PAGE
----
“Our company couldn’t get orders. I was a little worried, since I didn’t have any work to do and had to stay at home,” Zhang recalled, saying that she was worried that her company might have to lay off workers or even face closure.

To ease the anxieties of the embroiderers at her company, Li made phone calls to every worker reminding them to try not to go outside, and ordered more than 20,000 yuan ($2,880) worth of face masks from another city and had them sent to every employee’s home.

In order to help employees continue supporting their families, the company allowed people to work from home and paid them by the piece.

To everyone’s surprise, the company not only continued to pay their employees’ salaries every month, but even paid them half a month ahead of their pay day.

“We didn’t have any orders at that time, so we didn’t have to work. But considering that this period would be more difficult for our employees than for the company, we decided to continue with production. We were determined not to lay off any employees, unless they asked to leave voluntarily,” explained Li, who said that she and her husband had to borrow money from family and friends to pay their employees' salaries during the most difficult time of the pandemic.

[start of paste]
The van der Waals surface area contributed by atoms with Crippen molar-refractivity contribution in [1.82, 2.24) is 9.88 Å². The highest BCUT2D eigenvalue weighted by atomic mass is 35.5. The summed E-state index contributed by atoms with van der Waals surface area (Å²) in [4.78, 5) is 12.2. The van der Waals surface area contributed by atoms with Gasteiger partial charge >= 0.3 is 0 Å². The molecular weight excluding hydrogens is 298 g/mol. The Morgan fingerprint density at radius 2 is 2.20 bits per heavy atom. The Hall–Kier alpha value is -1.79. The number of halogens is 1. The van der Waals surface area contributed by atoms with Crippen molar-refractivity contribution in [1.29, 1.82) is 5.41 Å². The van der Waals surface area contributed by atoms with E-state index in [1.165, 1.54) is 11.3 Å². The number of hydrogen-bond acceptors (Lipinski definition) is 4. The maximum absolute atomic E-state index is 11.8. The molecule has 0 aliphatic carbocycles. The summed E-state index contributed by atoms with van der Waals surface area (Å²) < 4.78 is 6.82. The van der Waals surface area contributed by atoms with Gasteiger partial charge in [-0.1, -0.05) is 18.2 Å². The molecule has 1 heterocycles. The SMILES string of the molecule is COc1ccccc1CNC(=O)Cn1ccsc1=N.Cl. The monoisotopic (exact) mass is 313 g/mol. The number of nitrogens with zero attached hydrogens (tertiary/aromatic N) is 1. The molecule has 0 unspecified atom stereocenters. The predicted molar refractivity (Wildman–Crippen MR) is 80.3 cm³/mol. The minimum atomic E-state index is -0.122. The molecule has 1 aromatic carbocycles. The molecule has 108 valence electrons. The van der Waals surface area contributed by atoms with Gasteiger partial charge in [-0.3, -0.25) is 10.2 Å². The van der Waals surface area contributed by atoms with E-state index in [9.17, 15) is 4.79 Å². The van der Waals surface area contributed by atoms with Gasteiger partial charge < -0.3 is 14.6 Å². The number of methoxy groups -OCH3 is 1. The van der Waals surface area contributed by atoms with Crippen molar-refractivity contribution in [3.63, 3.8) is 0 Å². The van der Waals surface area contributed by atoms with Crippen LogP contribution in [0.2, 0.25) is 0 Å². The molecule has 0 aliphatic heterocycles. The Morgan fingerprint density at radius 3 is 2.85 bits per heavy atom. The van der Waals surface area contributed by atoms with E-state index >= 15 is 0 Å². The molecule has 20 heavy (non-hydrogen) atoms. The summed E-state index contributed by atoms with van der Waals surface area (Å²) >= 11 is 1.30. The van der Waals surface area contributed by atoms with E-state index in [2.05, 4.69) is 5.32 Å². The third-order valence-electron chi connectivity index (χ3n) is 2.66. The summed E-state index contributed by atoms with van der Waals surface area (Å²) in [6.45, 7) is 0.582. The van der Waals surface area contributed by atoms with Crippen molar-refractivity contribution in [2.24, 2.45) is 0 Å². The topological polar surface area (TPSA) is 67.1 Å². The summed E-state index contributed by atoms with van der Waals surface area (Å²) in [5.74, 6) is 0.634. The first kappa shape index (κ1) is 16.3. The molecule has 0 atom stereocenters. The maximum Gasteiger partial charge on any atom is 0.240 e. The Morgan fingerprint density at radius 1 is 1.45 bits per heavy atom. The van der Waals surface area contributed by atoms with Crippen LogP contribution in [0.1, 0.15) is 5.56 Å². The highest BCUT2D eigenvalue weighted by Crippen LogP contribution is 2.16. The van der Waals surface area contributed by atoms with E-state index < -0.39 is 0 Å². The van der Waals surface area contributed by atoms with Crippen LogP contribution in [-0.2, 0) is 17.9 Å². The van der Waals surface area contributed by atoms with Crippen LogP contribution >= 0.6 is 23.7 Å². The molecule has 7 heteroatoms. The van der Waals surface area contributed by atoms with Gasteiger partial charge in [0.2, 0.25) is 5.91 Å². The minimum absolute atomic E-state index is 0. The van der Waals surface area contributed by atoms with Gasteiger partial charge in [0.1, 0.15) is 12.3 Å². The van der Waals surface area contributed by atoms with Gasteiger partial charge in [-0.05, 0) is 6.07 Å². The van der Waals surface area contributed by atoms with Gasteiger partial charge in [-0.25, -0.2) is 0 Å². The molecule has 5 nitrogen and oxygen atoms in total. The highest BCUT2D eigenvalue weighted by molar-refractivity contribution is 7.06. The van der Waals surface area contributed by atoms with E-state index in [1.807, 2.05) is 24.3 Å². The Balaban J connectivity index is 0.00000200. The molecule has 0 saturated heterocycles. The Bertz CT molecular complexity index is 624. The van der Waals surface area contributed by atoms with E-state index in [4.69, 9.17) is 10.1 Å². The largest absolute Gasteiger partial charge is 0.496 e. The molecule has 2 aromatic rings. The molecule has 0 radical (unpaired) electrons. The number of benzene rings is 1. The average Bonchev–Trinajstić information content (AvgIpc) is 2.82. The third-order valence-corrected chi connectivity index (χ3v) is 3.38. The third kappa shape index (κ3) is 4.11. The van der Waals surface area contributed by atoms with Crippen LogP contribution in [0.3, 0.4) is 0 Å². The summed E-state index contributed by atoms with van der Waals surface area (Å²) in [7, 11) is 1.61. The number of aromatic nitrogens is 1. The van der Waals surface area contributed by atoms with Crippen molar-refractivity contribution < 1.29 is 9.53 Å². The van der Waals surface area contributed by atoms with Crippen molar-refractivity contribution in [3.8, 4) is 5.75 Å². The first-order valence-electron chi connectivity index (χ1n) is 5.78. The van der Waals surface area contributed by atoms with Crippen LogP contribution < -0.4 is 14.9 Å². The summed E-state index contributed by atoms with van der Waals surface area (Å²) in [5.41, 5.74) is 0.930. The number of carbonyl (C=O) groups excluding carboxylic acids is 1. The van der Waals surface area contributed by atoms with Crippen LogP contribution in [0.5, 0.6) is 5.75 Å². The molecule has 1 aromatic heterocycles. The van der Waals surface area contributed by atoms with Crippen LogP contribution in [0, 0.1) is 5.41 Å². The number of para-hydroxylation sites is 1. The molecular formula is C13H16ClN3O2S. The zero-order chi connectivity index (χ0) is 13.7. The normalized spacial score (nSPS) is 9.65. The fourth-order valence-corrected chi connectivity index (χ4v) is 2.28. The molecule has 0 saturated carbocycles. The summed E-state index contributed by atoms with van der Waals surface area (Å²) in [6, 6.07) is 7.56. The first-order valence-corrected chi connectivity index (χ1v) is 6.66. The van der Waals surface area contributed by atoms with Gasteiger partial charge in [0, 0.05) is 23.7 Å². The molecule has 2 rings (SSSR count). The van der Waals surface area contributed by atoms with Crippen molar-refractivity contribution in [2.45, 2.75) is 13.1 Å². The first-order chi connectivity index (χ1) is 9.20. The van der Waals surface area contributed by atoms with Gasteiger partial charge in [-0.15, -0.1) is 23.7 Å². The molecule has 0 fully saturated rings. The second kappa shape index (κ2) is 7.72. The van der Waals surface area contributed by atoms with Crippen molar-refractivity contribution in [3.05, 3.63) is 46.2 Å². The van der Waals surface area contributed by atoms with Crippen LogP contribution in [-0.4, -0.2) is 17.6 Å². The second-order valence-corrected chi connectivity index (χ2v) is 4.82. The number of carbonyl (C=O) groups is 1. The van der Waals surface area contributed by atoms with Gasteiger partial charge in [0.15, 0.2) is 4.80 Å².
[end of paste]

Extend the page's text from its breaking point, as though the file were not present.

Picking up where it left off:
Fortunately, as the country made positive achievements in the prevention and control of the pandemic, the company also managed to get out of its difficulties.

At the end of last April, the company received a new order for 200 sets of Miao ethnic clothes. Zhang was very excited about the order, and quickly completed her part of the job.

In order to bring greater diversity to the company’s products, Li had two college students design various cultural and creative items for the company during the COVID-19 outbreak and opened online stores on e-commerce platforms, which caught the attention of more young people and did a lot to expand the market for the company.

In addition, the local government provided constant support for the company, helping it tide over the difficult time by lowering the rate of added-value tax the company had to pay, encouraging the company’s landlord to reduce rent, and providing special funds for the company.

On June 8, the local county government allocated 800,000 yuan from its poverty relief fund for a training class organized by the company, allowing 80 people from local impoverished households to receive training as embroiderers.

“It was great news for us. As we’ll have more and more embroiderers, we will be able to take bigger orders in the future,” Li said happily.

Zhang, who has made great progress in her embroidery skills over the past year, volunteered to teach people embroidery at the training class.

And with encouragement from her company, she is also learning related theoretical knowledge so that she can prepare for the accreditation as assistant industrial artist from the local human resources and social security authorities. 

(For the latest China news, Please follow People's Daily on Twitter and Facebook)(Web editor: Hongyu, Bianji)